This guide was written by one of our contributors, DurhamBorn.
In this article, I hope to answer the question of what a book is in terms of betting for Eurovision and the basics of setting one up.
These are questions most new gamblers never ask and it’s the reason why most of them lose more often than the more experienced professionals.
Tipsters often receive abuse from other gamblers over losing bets, but had the gamblers understood the book concept, it would be impossible for them to lose.
One of the first things you learn when working for a rails bookmaker at a horse racing track is how to price up a book.
In horse racing the bookie will assign a 2% overround per runner for the first 10 runners, then 1% per subsequent runner, plus 5% for the book. Therefore, in a 12-runner horse race we would expect the overround to add up to 27% (127% book).
It sounds very complicated. [ed: it is!]
Basically, what that means is, whatever horse wins the race the bookie will win 27% of the money placed. If the bookmaker took 120 different bets that added up to £1000, no matter what horse wins, the bookmaker should profit around £270. They’ve won from the moment the race starts, and over time, it means it’s almost impossible for a punter to win. The 27% margin is far too great for even the most informed person to overcome.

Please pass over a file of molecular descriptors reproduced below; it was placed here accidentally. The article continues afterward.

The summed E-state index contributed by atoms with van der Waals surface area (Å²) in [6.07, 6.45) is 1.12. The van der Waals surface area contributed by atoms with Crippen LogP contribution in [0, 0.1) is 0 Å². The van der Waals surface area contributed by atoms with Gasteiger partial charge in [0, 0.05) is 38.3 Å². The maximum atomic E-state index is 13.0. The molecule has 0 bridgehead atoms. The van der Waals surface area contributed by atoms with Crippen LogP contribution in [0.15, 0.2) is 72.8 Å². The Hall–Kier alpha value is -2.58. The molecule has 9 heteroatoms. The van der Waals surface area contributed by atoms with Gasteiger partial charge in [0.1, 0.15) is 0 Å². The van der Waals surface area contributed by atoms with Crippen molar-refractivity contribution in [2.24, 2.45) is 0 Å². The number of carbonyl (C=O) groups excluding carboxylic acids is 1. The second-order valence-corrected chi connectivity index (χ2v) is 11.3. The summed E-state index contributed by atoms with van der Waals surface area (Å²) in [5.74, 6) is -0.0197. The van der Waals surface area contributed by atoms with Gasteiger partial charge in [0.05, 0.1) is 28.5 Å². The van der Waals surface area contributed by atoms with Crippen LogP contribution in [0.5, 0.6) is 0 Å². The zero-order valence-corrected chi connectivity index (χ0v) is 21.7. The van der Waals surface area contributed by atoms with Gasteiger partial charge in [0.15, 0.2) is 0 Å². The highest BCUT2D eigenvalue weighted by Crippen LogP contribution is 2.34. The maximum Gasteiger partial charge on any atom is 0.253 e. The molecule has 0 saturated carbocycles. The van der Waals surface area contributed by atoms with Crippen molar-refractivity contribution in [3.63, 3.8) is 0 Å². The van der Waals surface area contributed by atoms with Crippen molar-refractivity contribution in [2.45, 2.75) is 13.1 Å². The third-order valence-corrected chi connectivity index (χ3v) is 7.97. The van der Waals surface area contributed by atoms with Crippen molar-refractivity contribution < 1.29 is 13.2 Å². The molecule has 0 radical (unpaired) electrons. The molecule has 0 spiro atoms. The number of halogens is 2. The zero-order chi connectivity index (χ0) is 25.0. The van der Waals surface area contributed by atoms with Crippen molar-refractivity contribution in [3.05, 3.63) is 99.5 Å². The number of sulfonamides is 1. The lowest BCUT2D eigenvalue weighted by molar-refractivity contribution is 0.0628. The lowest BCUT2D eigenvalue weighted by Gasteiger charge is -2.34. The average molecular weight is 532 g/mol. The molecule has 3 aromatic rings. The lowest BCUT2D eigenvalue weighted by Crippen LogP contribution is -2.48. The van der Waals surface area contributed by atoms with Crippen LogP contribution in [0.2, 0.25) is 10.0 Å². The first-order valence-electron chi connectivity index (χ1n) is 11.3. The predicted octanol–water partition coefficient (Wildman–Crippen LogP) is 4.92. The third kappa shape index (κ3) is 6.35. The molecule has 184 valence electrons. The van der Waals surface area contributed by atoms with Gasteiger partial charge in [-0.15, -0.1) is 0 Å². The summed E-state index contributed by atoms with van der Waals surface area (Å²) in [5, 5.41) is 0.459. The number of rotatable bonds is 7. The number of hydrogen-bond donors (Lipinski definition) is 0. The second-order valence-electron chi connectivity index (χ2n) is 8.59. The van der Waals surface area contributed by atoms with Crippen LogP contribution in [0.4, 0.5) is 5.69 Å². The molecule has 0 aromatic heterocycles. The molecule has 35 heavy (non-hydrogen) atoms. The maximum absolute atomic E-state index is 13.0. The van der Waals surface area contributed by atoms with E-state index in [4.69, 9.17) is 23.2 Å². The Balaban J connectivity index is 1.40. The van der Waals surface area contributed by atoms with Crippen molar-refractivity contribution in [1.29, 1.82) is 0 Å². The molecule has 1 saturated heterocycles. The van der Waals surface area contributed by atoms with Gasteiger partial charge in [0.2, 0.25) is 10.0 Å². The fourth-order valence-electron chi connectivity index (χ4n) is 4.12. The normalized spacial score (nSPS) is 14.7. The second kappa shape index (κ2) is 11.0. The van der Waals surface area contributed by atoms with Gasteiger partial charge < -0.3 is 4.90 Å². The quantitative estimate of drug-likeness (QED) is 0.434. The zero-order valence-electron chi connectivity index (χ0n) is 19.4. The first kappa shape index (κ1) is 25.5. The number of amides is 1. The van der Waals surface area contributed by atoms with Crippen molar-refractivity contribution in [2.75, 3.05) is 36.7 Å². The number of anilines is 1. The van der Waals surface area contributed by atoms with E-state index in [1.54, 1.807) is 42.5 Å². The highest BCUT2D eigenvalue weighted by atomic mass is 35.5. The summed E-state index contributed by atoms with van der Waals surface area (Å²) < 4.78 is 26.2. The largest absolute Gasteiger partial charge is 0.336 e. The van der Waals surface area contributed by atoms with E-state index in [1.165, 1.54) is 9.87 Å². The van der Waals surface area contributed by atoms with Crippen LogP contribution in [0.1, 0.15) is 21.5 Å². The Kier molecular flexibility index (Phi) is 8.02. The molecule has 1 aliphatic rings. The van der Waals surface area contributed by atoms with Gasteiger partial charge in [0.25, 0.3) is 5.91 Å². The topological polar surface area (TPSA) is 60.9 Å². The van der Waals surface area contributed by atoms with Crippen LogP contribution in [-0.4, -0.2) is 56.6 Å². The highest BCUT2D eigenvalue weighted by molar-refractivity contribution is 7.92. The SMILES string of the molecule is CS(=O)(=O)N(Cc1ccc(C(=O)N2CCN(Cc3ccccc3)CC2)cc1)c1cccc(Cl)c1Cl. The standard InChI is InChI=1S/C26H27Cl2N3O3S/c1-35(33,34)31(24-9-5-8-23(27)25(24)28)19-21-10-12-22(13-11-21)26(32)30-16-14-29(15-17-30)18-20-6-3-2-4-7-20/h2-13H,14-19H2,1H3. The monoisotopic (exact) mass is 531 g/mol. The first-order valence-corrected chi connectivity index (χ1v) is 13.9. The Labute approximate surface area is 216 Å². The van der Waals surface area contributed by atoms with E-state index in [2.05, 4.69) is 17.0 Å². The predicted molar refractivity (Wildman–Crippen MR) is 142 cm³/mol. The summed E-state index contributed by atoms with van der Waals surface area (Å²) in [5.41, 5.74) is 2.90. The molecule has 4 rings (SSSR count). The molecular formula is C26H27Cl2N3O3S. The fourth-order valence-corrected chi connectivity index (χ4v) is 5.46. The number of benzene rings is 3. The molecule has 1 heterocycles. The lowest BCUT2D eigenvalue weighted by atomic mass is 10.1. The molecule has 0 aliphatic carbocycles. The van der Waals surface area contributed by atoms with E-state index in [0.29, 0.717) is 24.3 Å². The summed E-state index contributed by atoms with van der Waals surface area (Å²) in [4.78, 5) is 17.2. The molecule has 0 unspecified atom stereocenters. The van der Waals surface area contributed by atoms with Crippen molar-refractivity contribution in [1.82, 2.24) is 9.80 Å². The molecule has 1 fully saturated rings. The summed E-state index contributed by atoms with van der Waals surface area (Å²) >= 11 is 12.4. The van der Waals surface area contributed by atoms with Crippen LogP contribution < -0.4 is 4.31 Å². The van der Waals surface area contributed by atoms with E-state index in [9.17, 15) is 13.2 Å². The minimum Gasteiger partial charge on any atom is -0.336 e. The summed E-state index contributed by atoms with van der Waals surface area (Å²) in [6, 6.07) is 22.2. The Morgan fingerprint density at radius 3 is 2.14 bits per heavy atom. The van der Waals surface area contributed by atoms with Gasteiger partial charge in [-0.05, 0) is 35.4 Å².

Let’s expand this into Eurovision terms and pretend we have a Eurovision final with only four runners: Armenia, Ukraine, United Kingdom and Russia.
What would a 100% book look like?
Well say we have £10 to bet and we want to win back that £10, a 100% book would be priced like this:
- Armenia @ evens (2.0): £5 to return £10
- Ukraine @ 3/1 (4.0): £2.50 to return £10
- UK @ 4/1 (5.0): £2 to return £10
- Russia @ 20/1 (21.0): 50p to return £10
So this book demonstrates that whatever happens, we’ll always get our £10 back; we can’t win, but importantly, we can’t lose either. This is a 100% book.
There is currently no profit for the bookmaker, so they adjust the book to turn a profit. They factor in the overround. Reusing the example above, the bookmaker would look to build in a profit of 2% per runner and an additional 5% for the book, which roughly amounts to a 13% profit on a small field.
The four-runner Eurovision market would now be priced like this:
- Armenia: 1.75
- Ukraine: 11/4 (3.75)
- UK: 7/2 (4.5)
- Russia: 16/1 (17.0)